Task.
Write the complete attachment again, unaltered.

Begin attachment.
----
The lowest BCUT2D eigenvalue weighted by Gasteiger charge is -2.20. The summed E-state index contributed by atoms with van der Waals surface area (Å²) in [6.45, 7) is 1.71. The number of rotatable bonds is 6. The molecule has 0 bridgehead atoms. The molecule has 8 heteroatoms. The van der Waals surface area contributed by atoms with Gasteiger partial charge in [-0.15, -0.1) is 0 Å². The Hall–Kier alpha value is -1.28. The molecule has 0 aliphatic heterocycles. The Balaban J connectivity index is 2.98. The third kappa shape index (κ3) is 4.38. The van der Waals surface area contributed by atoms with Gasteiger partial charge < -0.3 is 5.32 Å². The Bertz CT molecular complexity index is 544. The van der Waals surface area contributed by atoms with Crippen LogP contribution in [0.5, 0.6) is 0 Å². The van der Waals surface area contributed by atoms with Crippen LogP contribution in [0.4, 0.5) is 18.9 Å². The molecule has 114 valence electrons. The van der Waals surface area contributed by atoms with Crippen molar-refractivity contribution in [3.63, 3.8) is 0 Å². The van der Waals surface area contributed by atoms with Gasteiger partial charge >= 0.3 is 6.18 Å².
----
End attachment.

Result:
The lowest BCUT2D eigenvalue weighted by Gasteiger charge is -2.20. The summed E-state index contributed by atoms with van der Waals surface area (Å²) in [6.45, 7) is 1.71. The number of rotatable bonds is 6. The molecule has 0 bridgehead atoms. The molecule has 8 heteroatoms. The van der Waals surface area contributed by atoms with Gasteiger partial charge in [-0.15, -0.1) is 0 Å². The Hall–Kier alpha value is -1.28. The molecule has 0 aliphatic heterocycles. The Balaban J connectivity index is 2.98. The third kappa shape index (κ3) is 4.38. The van der Waals surface area contributed by atoms with Gasteiger partial charge < -0.3 is 5.32 Å². The Bertz CT molecular complexity index is 544. The van der Waals surface area contributed by atoms with Crippen LogP contribution in [0.5, 0.6) is 0 Å². The van der Waals surface area contributed by atoms with Crippen LogP contribution in [0.4, 0.5) is 18.9 Å². The molecule has 114 valence electrons. The van der Waals surface area contributed by atoms with Crippen molar-refractivity contribution in [3.63, 3.8) is 0 Å². The van der Waals surface area contributed by atoms with Gasteiger partial charge >= 0.3 is 6.18 Å².